Don’t Typecast Your Kids

Recently I had a conversation with a mom of two boys, like myself.  We were discussing the differences between the two.  If you have two or more kids, you know that your kids are very different from each other.  And as parents, I think we subconsciously label our kids.  One is the smart one.  One is the adventurous one.  The other is the funny one.  I’m guilty of it.  I have said that my oldest son is the “smart one” because he’s in advanced classes in school, forgetting that my youngest is smart too, just in a different way.

During this conversation that regrettably our children were present for, the other mom began speaking about her children’s passion for what they do.  As some context, before I get to my point, I will say that where passion is concerned, we have always considered our oldest son more timid and cautious, always thinking things through.  Our youngest is the bull in the china shop.  No fear.  

The other mom stated that her youngest son had all of the passion, unlike her older son.  Immediately I found myself agreeing with her.  “Yes, that is how my youngest is as well.”  Then I looked to my right and saw my oldest son just sitting there, taking it all in.  And then I looked at her son, also taking it all in.  I immediately regretted what I said in front of my oldest boy.  I didn’t mean that he didn’t have any passion.  It’s just that my youngest’s passion has always seemed more tangible in a way.

I told my son the first chance I got how sorry I was for saying that, and of course I don’t believe that he doesn’t have any passion for what he does.  He didn’t seem scarred for life like I imagined he’d already be from my hurtful comment, but then, I nipped it in the bud immediately.  I wonder if he sustained an entire childhood of this type of thinking from his parents, who should believe in him more than anyone, how this would affect him as he grew into adulthood.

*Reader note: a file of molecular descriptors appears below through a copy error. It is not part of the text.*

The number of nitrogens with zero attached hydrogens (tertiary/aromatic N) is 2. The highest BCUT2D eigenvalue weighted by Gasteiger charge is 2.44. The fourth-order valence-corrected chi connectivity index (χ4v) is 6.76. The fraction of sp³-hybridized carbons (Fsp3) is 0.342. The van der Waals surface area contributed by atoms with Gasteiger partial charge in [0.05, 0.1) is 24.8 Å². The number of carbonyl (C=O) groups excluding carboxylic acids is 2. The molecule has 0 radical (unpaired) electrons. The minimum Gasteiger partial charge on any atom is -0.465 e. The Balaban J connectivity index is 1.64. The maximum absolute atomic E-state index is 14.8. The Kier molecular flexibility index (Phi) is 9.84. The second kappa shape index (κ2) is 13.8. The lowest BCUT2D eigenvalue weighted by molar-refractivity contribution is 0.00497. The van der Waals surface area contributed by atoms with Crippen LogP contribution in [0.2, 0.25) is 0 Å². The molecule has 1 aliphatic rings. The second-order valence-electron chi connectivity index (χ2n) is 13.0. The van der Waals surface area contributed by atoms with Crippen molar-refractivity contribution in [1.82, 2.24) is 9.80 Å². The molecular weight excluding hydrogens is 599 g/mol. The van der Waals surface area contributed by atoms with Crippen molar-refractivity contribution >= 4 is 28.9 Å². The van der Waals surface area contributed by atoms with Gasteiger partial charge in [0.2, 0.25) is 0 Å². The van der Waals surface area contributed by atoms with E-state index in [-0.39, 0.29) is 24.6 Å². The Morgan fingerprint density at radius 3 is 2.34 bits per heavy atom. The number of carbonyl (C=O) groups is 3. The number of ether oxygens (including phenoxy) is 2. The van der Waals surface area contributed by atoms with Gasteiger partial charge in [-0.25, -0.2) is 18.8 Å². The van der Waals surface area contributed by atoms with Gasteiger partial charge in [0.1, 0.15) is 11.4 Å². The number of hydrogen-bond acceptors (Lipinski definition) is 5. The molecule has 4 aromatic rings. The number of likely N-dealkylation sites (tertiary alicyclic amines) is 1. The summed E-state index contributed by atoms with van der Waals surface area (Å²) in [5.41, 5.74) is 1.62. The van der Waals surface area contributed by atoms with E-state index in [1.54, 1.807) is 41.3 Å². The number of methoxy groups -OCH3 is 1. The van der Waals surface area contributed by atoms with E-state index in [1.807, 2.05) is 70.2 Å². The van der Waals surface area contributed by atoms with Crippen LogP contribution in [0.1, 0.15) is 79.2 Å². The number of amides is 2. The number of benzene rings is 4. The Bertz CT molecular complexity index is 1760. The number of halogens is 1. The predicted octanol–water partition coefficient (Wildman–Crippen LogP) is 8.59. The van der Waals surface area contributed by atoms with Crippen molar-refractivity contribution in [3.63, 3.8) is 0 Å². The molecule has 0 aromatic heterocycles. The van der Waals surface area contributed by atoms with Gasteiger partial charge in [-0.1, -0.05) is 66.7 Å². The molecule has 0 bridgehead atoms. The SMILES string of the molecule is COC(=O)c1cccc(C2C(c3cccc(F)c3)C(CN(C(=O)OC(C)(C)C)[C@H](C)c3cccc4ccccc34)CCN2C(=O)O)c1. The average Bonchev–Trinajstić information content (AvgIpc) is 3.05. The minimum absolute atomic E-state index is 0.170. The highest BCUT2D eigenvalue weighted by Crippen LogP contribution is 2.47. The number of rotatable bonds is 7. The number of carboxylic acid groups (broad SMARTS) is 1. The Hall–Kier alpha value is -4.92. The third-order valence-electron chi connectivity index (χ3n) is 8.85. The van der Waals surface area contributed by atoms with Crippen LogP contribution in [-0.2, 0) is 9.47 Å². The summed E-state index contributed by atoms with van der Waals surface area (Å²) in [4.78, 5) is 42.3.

Well, I can tell you firsthand, it doesn’t end well.  I grew up in a family with a cousin who was a hockey player, a sister who was a competitive figure skater.  Me, I wanted absolutely nothing to do with those things at all.  I was the reader, the writer, the musician, the dreamer.  My sister was deemed to be the athletic and helpful one.  I was the lazy one.  I heard this from people my entire life.  If you hear something enough, you believe it and you live it.  My one attempt to be athletic at 17 was my asking to take tennis lessons in lieu of ice skating.  Guffaws and laughter ensued.  I ended up doing one session and I was pretty okay at it, but it didn’t go anywhere because I didn’t feel like anyone took it seriously or believed in me.

My lifelong dream to be a writer has always been in a way stunted.  I’m afraid to start.  I’m afraid to fail.  I stated out loud as a child that I wanted to be a writer.  It was met with comments like, “You can’t be a writer.  You don’t write every day.  Writers write every day.”  To this day, because I’m too busy obviously to write every day, I’m afraid to even try.  I’m afraid to fail.

This is not to bash my family.  I don’t think it was meant to be hurtful.  I think parents are guilty of being adults and forgetting what it’s like to dream.  I did not dream of growing up to be a court reporter.  It was my realistic job.  It’s a cool job, but it was my “plan B.”  

When you typecast your children, you put them in a category bubble that is virtually impossible for them to break out of.  And then they stop trying.  And when they stop trying, they stop dreaming.  Chances are your kid won’t play for the NFL, MBA or NHL.   They might not be the fighter pilot, doctor, or even the firefighter they aspire to be.  But maybe they will.  Believe in your kids and let them dream their dreams.  Let them find their reality when it’s their time.

As a parent, it’s so easy to beat ourselves up over things like this.  But it’s also important to realize that it’s never too late to live in the moment and actually listen to the words that come out of your own mouth about your children.  They are all ears and those words are becoming engraved on their hearts.  Why?  Because you’re their parent.  They trust you.  You must be right.